BryanB Moderator Staff Member Supporting Member

    You seem to be taking the approach of an engineer. Like most engineers you would like to believe that all of this is quantifiable and deterministic. I am sure that you could measure this and that and come up with a good explanation as to why it behaves like it does. But this does not alter the my perception or the perception of others who have come to same conclusions. I don't really care if one amp has more gain than another. It don't care about the slew rate or other factors. I care that they are able to deliver the sound I want at a loudness that I need. I realize that this is may be an uncomfortable position for an engineer. After all, by calling into question this reliance on quantitative information, I am questioning the underlying philosophy of your profession. I understand this apprehension, I am an engineer too.

    Looking back on my original post, I can see where a reader may have mistook my musings as fact. I do not claim to present a scientific theory. It was intended as a hypothesis about why I experienced a much greater loudness from an amp that has half the volume. I didn't think anyone would take my view as gospel.

    I have to say to you, Bob Lee, that I have read your comments in this forum many times. I infer from your tone that you speak as if yours were the only opinion worth holding and that anything else is the whinings of a child. I respect the company you work for and the products they produce. However, I do not appreciate the fact that you take my offer of a different point of view as an intentional distribution of dis-information.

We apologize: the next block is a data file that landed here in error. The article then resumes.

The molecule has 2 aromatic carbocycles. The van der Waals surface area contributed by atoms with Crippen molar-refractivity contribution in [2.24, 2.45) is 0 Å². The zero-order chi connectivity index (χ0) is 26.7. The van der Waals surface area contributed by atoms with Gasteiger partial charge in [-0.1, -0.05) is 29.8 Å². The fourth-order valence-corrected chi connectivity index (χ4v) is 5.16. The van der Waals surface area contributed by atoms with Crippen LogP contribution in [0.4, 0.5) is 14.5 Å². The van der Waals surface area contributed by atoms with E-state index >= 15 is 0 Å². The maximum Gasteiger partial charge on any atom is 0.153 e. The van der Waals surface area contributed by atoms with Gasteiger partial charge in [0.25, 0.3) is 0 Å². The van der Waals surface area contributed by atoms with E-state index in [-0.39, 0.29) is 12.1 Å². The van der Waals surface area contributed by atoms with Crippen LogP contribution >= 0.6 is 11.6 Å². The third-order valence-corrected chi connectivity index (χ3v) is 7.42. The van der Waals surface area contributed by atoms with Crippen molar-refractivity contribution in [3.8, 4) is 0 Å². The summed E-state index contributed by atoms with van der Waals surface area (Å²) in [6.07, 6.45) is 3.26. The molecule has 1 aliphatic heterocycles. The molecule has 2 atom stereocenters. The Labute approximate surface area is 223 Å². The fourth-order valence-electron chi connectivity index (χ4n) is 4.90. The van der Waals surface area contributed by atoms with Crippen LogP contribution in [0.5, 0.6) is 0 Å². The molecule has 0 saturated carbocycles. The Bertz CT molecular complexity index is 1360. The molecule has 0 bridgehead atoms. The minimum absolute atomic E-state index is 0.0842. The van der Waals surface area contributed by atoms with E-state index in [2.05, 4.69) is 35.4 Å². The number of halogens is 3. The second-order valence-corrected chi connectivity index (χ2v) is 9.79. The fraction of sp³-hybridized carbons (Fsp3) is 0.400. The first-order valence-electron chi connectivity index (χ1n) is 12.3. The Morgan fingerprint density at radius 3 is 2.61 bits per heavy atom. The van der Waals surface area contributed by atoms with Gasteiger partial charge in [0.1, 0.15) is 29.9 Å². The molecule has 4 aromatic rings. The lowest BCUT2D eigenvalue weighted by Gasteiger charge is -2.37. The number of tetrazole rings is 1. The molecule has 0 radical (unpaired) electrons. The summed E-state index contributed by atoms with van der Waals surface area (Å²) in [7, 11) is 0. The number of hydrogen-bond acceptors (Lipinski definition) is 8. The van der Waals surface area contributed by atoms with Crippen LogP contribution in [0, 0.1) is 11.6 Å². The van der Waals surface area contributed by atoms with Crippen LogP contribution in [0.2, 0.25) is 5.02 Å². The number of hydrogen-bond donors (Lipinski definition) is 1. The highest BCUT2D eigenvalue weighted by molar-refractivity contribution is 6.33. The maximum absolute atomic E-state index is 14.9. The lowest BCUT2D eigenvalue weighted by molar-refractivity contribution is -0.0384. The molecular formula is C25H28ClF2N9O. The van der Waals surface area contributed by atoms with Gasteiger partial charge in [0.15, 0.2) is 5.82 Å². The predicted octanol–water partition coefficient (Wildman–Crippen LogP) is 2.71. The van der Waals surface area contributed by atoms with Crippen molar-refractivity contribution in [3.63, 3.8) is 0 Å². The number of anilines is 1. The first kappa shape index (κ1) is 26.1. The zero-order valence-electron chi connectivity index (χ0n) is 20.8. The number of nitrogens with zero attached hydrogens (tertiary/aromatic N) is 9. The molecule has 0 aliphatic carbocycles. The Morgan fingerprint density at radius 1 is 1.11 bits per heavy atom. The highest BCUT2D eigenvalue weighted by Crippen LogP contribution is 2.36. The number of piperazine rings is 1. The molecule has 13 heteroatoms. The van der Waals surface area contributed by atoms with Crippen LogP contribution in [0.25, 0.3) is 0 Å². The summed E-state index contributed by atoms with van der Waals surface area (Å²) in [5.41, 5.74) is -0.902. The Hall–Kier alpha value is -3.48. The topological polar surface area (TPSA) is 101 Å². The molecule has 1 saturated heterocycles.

Please take a cue from Richard Lindsey, who quite politely started his response with, "I'd respectfully disagree..."
  16. Bob wins, end of discussion.:p :p
  17. BryanB

    BryanB Moderator Staff Member Supporting Member

    That was not very helpful. :mad:
  18. geshel


    Oct 2, 2001
    Do you want him to bow when you enter the room, too?

    From what I've seen, Bob just states the facts. There's an undercurrent of annoyance that stems from the fact he has to state them so frequently :). But I've often admired his stability when people start going off in his general direction.

    To jump in the fray on the main question, while I fully agree that if it sounds good and fits your need go with it, more power = more power, no two ways about it. If you took the preamp out of that Ashdown, and plugged it into a PLX1602, you'd at least be closer to a valid comparison. But then, perhaps the power section of the Ashdown head adds its own tonal qualities.

    Anyway. . .if a 500w Ashdown head could really be louder than a 1600w QSC amp w/ comparable preamplification, then the Ashdown head is putting out more than 1600w. End of story. But, that's unlikely.
  19. BryanB

    BryanB Moderator Staff Member Supporting Member

    If you read carefully, my statements have, for the most part, been about my experience. I don't appreciate it that when I convey my experience, someone comes along a tells me that my experience is meaningless and that I am an idiot.

    Bowing is not necessary, but a little courtesy would be appreciated.

    Also, keep in mind that volume, (gain), and loudness, (as measured in phons), are not necessarily synonymous. (IMO :D )
  20. notduane


    Nov 24, 2000
    Let's keep this friendly (and moving) fellas.

    So far, so good :).